International media outlets join rights advocacy groups in expressing concerns that Turkey’s new disinformation law, touted by the government as the first of its kind in the world, will further stifle free expression in the country and worsen conditions for journalists.
Turkey’s ruling Justice and Development (AKP) party and its far-right ally Nationalist Movement Party (MHP) on Thursday voted on some of the most critical articles in the new law, which the opposition has dubbed the “Censorship Act”, including the introduction of prison time.
“The new law means those found guilty of intentionally publishing disinformation or ‘fake news’ that the authorities claim spreads panic, endangers security forces or the overall health of Turkish society could be sentenced up to three years in prison,” a report by the Guardian stated.
“Campaigners fear these additional restrictions will affect the media’s ability to accurately cover Turkey’s forthcoming election, expected in or before June,” the British daily newspaper said.
US-based ABC News called the law “contentious”, and cited Turkish opposition lawmaker Engin Altay as saying, “Those who say, ‘There is poverty,’ will go to jail. Those who say, ‘There is corruption,’ will go to jail.”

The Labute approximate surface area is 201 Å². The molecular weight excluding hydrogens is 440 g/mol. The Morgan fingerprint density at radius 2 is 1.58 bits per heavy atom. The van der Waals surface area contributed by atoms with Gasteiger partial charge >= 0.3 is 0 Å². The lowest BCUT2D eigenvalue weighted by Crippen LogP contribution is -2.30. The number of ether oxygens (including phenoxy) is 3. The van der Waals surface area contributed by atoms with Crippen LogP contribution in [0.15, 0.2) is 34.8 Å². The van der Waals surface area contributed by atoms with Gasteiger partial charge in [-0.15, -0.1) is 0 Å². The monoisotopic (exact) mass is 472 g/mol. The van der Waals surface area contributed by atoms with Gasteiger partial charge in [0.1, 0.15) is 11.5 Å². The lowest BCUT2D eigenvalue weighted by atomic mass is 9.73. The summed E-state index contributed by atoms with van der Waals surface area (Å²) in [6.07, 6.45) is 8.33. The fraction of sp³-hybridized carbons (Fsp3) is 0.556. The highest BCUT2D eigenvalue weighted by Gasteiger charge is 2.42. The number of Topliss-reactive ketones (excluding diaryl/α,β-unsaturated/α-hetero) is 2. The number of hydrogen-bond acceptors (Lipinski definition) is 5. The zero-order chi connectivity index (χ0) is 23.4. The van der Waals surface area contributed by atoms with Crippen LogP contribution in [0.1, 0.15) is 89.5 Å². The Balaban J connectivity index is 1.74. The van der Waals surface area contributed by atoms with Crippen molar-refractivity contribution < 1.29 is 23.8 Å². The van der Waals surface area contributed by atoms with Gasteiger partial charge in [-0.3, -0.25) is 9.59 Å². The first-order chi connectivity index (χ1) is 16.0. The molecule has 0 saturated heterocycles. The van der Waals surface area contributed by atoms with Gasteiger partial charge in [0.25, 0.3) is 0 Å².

“The wording of the article is so vague that opposition parties say it could be abused by the government and lead to self-censorship in newsrooms,” the network said. “With the government controlling most news outlets, many in Turkey have turned to social media platforms such as YouTube and Twitter for independent news.”
Germany’s state-owned Deutsche Welle cited the Council of Europe warning against the potential “chilling effect and increased self-censorship, not least in view of the upcoming elections in June 2023” brought on by the threat of jail time.
News agency Reuters cited critics of the law, who said it was “open to abuse by courts (that) have cracked down aggressively on open dissent in recent years in the country of some 85 million”.
London-based Middle East Eye said the law would cement “the government’s firm grip on the media and independent speech eight months before elections that President Recep Tayyip Erdogan enters trailing in the polls”. The website also pointed to another provision in the Turkish criminal code, insulting the president, which carries a maximum of four years in prison. Thousands have been charged with insulting President Recep Tayyip Erdoğan, it said.
Amnesty International and Human Rights Watch have also expressed concerns, with Amnesty calling the passing of the law “a dark day for online free expression” and the HRW saying the amendment was “dangerous, dystopian”.
“The timing of the legislation … raises concerns that the government intends to muzzle online reporting and commentary critical of the Erdoğan government in the run-up to the elections”, HRW said.